Reflections on Ash Wednesday

I’m not sure if it was the fasting and abstinence, the compound effects of getting up early for the past several days, my choice of Lenten sacrifice (more on that tomorrow), or the simple fact that February has been BUSY, but when I sat down to write today’s blog post last night, I just didn’t have it in me. I had several ideas, but no strength to put them into a coherent set of paragraphs. I went to bed, hoping my brain would kick into gear around 5:30 a.m.

Before I drifted off, though, I remembered the post that I wrote last year about Ash Wednesday. Those of  you who are new readers likely haven’t seen it before, so I’m bringing it out of the archives (with an additional postscript) for today. Enjoy.

Courtesy Flickr/jslater316

Wednesday afforded me a rare opportunity: to  go anywhere at all attend Mass without Nathan. Which is to say that I was able to attend Mass without a squirmy, noisy, frustratingly adorable attention hog who cheeses at all parishioners with whom he is able to gain eye contact.

I’ve been hoping for awhile now that the Almighty grades on a curve during the toddler years.

Mr. Andi had an unplanned appendectomy on Tuesday morning and I was pretty sure that we wouldn’t be making it to Ash Wednesday Mass. With an hour to go, though, Mr. Andi offered to ride with us and sit in the car with Nathan while Sarah Kate and I went to Mass (this selfless act brought to you in part by a portable DVD player and a Kindle).

Unencumbered, Sarah Kate and I did something else we never do: sit in the front. As a result, we were among the first people to go forward for the distribution of the ashes, where the priest said to us, “Remember that thou art dust, and to dust thou shalt return.”

When we returned to our pew, watching the steady stream of parishioners parade past, I couldn’t help but think about the mortality of each one of us (which, of course, is the whole point). But what I also considered is how we all begin and end in the same way, with the same basic framework – eyes, nose, mouth, legs, arms, heart, brain, and a million other near-identical things that make people human.

But as I continued to watch people walk by, I was also struck by the variety in the room. There were:

  • teenagers in T-shirts and shorts
  • men in business attire
  • young mothers carrying toddlers
  • an elderly gentleman barely mobile with his walker
  • a young girl with Down syndrome

Also among the faithful was a father pushing his adult son, who is profoundly disabled, in his wheelchair, a kid in a little league uniform, a tall redhead, and countless others. Each person that walked by had a different gait, a different build, different facial features, and a (sometimes subtly) different facial expression or countenance.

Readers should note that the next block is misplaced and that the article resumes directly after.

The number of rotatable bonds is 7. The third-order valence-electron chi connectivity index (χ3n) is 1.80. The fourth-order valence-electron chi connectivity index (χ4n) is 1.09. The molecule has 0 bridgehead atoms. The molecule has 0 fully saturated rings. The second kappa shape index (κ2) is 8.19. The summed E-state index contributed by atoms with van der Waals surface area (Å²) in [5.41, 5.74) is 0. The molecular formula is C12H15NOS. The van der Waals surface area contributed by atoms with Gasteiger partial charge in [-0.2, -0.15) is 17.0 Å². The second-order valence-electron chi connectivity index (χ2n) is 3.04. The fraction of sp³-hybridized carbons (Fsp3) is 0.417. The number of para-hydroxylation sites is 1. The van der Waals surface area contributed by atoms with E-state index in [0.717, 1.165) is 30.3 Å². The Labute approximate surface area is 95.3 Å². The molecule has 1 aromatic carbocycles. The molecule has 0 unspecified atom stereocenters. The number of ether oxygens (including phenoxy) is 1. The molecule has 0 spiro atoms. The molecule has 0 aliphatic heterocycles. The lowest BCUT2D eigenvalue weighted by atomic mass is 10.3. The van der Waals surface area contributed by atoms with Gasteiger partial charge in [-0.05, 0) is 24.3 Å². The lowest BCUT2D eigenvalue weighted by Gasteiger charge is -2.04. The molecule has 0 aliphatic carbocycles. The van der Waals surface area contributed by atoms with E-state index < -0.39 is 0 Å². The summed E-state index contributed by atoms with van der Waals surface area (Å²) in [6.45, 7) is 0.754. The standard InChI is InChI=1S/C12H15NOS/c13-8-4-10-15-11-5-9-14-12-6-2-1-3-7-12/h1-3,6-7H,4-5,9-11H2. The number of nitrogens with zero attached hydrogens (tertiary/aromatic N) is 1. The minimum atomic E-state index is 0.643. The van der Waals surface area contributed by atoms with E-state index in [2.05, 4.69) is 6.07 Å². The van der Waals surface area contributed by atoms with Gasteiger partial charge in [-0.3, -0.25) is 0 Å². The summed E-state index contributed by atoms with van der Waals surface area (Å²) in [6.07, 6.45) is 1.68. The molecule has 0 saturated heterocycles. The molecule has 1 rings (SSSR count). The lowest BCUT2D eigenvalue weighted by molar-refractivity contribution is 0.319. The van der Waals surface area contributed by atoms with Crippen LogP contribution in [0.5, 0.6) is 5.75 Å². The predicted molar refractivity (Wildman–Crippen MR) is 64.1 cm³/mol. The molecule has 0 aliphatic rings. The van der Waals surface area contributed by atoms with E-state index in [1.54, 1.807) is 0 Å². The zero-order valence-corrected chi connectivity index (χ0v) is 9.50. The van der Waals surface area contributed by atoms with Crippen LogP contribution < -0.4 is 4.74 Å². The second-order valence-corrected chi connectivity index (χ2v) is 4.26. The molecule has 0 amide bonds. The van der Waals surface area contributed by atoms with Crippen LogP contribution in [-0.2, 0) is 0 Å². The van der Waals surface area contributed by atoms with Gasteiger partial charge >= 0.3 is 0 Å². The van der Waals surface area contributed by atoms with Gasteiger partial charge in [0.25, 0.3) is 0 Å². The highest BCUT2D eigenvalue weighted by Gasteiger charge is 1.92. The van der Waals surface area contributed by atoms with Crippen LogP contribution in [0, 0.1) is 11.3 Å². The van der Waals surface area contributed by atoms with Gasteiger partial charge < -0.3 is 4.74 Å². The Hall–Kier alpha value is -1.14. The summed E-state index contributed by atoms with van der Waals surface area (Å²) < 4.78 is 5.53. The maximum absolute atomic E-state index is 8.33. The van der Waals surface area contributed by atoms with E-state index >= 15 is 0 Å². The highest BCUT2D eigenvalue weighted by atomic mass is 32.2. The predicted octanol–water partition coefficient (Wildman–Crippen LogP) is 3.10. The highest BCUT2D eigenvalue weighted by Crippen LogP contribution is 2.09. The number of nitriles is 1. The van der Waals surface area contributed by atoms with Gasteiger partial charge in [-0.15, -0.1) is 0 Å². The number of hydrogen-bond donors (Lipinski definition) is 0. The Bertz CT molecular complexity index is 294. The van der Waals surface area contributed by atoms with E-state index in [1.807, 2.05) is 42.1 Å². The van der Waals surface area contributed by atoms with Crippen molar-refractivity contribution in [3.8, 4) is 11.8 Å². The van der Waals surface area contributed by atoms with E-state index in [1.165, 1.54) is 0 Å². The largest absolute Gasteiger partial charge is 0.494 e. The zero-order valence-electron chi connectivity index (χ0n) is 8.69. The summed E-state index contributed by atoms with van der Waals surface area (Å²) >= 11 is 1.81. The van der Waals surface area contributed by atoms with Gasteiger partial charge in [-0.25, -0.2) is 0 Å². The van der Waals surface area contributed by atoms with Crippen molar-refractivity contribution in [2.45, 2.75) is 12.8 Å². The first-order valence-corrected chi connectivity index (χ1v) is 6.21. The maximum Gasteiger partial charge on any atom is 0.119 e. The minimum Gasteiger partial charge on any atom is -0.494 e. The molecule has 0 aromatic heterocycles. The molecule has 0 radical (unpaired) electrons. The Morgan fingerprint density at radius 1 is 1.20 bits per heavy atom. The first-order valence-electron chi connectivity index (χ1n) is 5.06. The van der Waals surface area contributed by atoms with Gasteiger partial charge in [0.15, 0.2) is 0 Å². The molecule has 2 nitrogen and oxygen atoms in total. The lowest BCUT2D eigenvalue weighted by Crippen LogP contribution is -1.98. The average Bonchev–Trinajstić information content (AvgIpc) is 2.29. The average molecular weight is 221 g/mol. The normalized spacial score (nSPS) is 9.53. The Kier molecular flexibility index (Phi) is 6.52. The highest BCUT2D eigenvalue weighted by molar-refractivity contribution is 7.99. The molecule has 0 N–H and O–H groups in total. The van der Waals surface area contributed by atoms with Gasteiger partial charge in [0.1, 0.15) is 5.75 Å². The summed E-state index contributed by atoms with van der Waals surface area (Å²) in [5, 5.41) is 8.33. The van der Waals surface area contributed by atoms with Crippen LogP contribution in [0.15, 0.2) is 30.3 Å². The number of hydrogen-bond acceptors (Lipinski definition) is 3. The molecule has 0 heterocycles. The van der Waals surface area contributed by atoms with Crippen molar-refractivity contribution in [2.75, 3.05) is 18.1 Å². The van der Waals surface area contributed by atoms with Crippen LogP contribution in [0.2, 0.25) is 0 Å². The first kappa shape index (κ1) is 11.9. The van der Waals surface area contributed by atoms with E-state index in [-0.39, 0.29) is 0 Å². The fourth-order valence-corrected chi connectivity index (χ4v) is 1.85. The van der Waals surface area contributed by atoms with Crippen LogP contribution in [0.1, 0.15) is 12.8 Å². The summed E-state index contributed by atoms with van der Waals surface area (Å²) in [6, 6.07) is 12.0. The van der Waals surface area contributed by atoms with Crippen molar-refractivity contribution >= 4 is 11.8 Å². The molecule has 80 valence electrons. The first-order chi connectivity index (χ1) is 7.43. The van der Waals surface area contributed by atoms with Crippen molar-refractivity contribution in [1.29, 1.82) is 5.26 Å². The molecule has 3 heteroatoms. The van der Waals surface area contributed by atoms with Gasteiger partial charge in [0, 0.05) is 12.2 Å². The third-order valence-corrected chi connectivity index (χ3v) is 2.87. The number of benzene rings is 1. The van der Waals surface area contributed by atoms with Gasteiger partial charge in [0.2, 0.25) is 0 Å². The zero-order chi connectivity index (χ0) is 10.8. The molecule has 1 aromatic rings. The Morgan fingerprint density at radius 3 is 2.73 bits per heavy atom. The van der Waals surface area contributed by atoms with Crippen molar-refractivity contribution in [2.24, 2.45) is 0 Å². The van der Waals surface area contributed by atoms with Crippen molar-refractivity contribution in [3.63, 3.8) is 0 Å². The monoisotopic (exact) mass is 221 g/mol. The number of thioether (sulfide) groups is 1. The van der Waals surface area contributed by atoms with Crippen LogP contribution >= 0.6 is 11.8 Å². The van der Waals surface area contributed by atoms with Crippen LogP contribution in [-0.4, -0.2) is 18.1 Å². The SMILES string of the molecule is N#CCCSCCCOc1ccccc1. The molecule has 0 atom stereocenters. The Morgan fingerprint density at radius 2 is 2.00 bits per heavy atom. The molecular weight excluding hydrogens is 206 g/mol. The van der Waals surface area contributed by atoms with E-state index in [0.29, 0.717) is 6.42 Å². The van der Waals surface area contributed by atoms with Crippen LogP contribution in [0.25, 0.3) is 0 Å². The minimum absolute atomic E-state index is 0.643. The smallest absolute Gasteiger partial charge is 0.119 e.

Sitting in the front of the church, I saw what I was supposed to see – that despite all of the small differences that distinguish each individual from others, we are all fundamentally the same. We are people who were born and who will die. It’s easy to get caught up in daily minutiae and fail to see the beauty in both our differences and our similarities. The front pew gave me the opportunity to sit quietly and see – really see – these similarities and differences.

The next time you find yourself in a place with lots of people, I encourage you to take a few minutes to observe them one by one. We don’t have to attend Mass to appreciate the wondrous tapestry of people.


Postscript: Mr. Andi was delayed leaving work yesterday, so we arrived just as Mass was starting. Since last Ash Wednesday, Sarah Kate has loved sitting in the front, but we had to take what we could find and ended up near the back. In the same way that sitting in the front pew last year caused me to be struck by the individuality of each person receiving their ashes, sitting near the back had the opposite effect.

As I received my own ashes and began to return to my seat, I saw not a group of individuals, but a sea of charcoal crosses on the faces. Our mortality is the thing that unites us all as one; we all need a reminder of that fact now and again so that we never forget to treat our fellow man with grace and kindness.


  1. says

    I like to sit towards the back myself, so I can see everyone going back to their seats (every mass). I also like to sit in the back of my closest church because the priest likes to turn everything into a mass (like ash distribution etc), so I can get out without being noticed.